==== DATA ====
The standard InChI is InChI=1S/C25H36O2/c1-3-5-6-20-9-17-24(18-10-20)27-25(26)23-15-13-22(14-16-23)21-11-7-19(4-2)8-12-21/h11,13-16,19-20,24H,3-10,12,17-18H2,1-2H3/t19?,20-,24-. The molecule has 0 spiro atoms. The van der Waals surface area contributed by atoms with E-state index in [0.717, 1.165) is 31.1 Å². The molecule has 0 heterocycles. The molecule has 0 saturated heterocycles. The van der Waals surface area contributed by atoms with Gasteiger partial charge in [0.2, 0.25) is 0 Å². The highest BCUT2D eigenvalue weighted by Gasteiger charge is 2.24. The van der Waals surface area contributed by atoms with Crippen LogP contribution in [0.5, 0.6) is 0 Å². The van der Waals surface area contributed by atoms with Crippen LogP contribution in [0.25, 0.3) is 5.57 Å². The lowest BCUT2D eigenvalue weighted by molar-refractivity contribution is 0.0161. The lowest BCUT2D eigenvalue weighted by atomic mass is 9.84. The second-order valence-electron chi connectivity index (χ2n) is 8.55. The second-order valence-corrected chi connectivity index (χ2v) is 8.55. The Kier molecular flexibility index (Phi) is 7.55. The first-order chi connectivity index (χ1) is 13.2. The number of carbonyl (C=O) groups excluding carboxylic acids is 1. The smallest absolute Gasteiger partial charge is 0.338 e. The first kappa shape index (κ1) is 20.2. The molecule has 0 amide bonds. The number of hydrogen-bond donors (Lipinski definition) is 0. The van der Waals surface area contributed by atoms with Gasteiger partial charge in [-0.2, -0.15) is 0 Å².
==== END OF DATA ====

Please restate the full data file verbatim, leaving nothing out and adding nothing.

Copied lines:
The standard InChI is InChI=1S/C25H36O2/c1-3-5-6-20-9-17-24(18-10-20)27-25(26)23-15-13-22(14-16-23)21-11-7-19(4-2)8-12-21/h11,13-16,19-20,24H,3-10,12,17-18H2,1-2H3/t19?,20-,24-. The molecule has 0 spiro atoms. The van der Waals surface area contributed by atoms with E-state index in [0.717, 1.165) is 31.1 Å². The molecule has 0 heterocycles. The molecule has 0 saturated heterocycles. The van der Waals surface area contributed by atoms with Gasteiger partial charge in [0.2, 0.25) is 0 Å². The highest BCUT2D eigenvalue weighted by Gasteiger charge is 2.24. The van der Waals surface area contributed by atoms with Crippen LogP contribution in [0.5, 0.6) is 0 Å². The van der Waals surface area contributed by atoms with Crippen LogP contribution in [0.25, 0.3) is 5.57 Å². The lowest BCUT2D eigenvalue weighted by molar-refractivity contribution is 0.0161. The lowest BCUT2D eigenvalue weighted by atomic mass is 9.84. The second-order valence-electron chi connectivity index (χ2n) is 8.55. The second-order valence-corrected chi connectivity index (χ2v) is 8.55. The Kier molecular flexibility index (Phi) is 7.55. The first-order chi connectivity index (χ1) is 13.2. The number of carbonyl (C=O) groups excluding carboxylic acids is 1. The smallest absolute Gasteiger partial charge is 0.338 e. The first kappa shape index (κ1) is 20.2. The molecule has 0 amide bonds. The number of hydrogen-bond donors (Lipinski definition) is 0. The van der Waals surface area contributed by atoms with Gasteiger partial charge in [-0.2, -0.15) is 0 Å².